As the state is putting the billion dollars of Coronavirus Relief Funds to work in the programs authorized by the legislature in June, the Governor presented his budget for the remaining $200 million to the legislature. With due diligence, the House Appropriations Committee with the help of other relevant committees is reviewing the proposal.  One of the Governor’s proposals for CRF money is to give every household a $150 payment that could be used for purchases from local merchants using a phone app.  While it might be a good idea, this is raising several questions. Since CRF money can’t be used for direct payments to taxpayers, is this a legitimate use? What about households that don’t have access to a smartphone? Local businesses would have to opt-in to receive payment from the app. Would everyone have reasonable access to participating merchants?  The Commerce Committee is currently taking testimony on this and will very likely propose changes.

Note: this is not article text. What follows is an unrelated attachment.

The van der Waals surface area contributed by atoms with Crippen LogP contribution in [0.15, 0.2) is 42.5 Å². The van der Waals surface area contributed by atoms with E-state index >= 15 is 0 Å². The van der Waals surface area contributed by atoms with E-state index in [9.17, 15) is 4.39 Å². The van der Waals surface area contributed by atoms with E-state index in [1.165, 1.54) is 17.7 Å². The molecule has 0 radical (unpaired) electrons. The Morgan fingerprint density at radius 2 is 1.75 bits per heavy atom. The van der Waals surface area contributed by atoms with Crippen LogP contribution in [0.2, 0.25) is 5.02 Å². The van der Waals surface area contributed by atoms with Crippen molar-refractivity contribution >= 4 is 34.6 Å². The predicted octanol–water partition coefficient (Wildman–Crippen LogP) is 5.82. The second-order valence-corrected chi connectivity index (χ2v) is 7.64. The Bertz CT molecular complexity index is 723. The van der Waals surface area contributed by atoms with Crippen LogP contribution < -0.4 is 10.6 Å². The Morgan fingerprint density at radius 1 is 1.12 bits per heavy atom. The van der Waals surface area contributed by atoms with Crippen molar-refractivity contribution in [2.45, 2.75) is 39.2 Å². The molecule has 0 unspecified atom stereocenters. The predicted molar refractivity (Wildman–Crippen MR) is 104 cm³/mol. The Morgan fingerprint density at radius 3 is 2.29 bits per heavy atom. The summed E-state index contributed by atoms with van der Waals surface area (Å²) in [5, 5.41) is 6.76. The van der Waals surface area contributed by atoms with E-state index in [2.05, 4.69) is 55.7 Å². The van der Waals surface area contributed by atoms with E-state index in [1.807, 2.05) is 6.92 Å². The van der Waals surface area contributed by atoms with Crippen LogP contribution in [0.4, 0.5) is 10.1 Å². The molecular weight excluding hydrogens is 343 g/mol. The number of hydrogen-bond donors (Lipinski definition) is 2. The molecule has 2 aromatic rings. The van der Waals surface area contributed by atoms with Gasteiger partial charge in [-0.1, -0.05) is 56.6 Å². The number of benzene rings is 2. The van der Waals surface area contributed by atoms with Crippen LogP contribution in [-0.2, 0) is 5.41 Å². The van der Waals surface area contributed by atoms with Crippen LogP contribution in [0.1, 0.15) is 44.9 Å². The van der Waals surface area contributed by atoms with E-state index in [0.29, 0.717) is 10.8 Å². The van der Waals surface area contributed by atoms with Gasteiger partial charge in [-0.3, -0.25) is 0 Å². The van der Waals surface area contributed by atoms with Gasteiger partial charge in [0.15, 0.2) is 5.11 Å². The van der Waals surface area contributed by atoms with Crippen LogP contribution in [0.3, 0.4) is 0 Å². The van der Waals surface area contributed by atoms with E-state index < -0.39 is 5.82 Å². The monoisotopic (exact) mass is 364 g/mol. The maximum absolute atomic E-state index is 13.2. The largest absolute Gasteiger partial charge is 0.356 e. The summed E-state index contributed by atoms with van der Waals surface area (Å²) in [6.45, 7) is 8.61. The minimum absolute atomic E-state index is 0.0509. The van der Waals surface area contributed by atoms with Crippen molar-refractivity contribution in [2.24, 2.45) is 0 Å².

The protests this summer in response to the many tragic killings of black men and women by police and by individuals acting as vigilantes has awakened the American consciousness to the systemic racism and societal bias present in our nation.  National politics has fueled the divisiveness as people choose sides between supporting the Black Lives Matter movement and respect for police.  There is a danger in viewing this issue in either/or terms as well as ignoring its implications in Vermont. Choosing sides is akin to tribalism. Neither side should be painted with a broad brush.  Instead, we should be looking at the conditions which create bias in policing and correct them. We also need to be respectful of protestors and their right to protest peacefully. There must be room for dialog.  Only then can the problem be solved. There are several bills that are currently under consideration in the House that will clarify the policy on use of force by police and training requirements in unbiased policing.  A recent study by UVM has indicated that black drivers in Vermont are significantly more likely to be stopped and searched than white drivers yet have a significantly less incidence of possessing contraband than white drivers. Recognition of a problem is the first step toward change.